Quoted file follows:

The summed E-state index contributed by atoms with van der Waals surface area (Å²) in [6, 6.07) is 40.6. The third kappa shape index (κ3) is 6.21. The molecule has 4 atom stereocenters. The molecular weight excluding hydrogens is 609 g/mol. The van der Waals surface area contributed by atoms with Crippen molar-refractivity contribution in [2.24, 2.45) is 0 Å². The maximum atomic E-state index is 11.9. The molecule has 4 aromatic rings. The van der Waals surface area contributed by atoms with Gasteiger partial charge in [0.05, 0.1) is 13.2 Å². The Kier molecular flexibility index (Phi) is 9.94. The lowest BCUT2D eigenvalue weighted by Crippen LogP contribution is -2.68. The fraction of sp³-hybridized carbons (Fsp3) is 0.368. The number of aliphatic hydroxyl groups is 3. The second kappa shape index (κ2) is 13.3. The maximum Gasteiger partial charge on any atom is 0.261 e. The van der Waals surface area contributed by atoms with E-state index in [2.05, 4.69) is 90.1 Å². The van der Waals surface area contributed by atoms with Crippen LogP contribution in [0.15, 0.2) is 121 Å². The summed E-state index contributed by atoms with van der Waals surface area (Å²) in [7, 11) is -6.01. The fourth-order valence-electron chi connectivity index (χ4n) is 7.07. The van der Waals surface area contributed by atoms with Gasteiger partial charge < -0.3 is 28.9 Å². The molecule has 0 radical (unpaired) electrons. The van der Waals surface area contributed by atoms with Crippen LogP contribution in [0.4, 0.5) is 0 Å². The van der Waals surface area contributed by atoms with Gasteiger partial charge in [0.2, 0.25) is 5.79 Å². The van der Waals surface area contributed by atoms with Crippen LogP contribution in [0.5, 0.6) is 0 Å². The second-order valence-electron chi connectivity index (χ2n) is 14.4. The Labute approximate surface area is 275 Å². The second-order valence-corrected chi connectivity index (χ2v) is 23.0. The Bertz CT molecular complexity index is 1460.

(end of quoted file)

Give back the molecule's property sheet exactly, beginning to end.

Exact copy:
The summed E-state index contributed by atoms with van der Waals surface area (Å²) in [6, 6.07) is 40.6. The third kappa shape index (κ3) is 6.21. The molecule has 4 atom stereocenters. The molecular weight excluding hydrogens is 609 g/mol. The van der Waals surface area contributed by atoms with Crippen molar-refractivity contribution in [2.24, 2.45) is 0 Å². The maximum atomic E-state index is 11.9. The molecule has 4 aromatic rings. The van der Waals surface area contributed by atoms with Gasteiger partial charge in [0.05, 0.1) is 13.2 Å². The Kier molecular flexibility index (Phi) is 9.94. The lowest BCUT2D eigenvalue weighted by Crippen LogP contribution is -2.68. The fraction of sp³-hybridized carbons (Fsp3) is 0.368. The number of aliphatic hydroxyl groups is 3. The second kappa shape index (κ2) is 13.3. The maximum Gasteiger partial charge on any atom is 0.261 e. The van der Waals surface area contributed by atoms with E-state index in [2.05, 4.69) is 90.1 Å². The van der Waals surface area contributed by atoms with Crippen LogP contribution in [0.15, 0.2) is 121 Å². The summed E-state index contributed by atoms with van der Waals surface area (Å²) in [7, 11) is -6.01. The fourth-order valence-electron chi connectivity index (χ4n) is 7.07. The van der Waals surface area contributed by atoms with Gasteiger partial charge < -0.3 is 28.9 Å². The molecule has 0 radical (unpaired) electrons. The van der Waals surface area contributed by atoms with Crippen LogP contribution in [0.4, 0.5) is 0 Å². The van der Waals surface area contributed by atoms with Gasteiger partial charge in [0.2, 0.25) is 5.79 Å². The van der Waals surface area contributed by atoms with Crippen LogP contribution in [0.5, 0.6) is 0 Å². The second-order valence-electron chi connectivity index (χ2n) is 14.4. The Labute approximate surface area is 275 Å². The second-order valence-corrected chi connectivity index (χ2v) is 23.0. The Bertz CT molecular complexity index is 1460.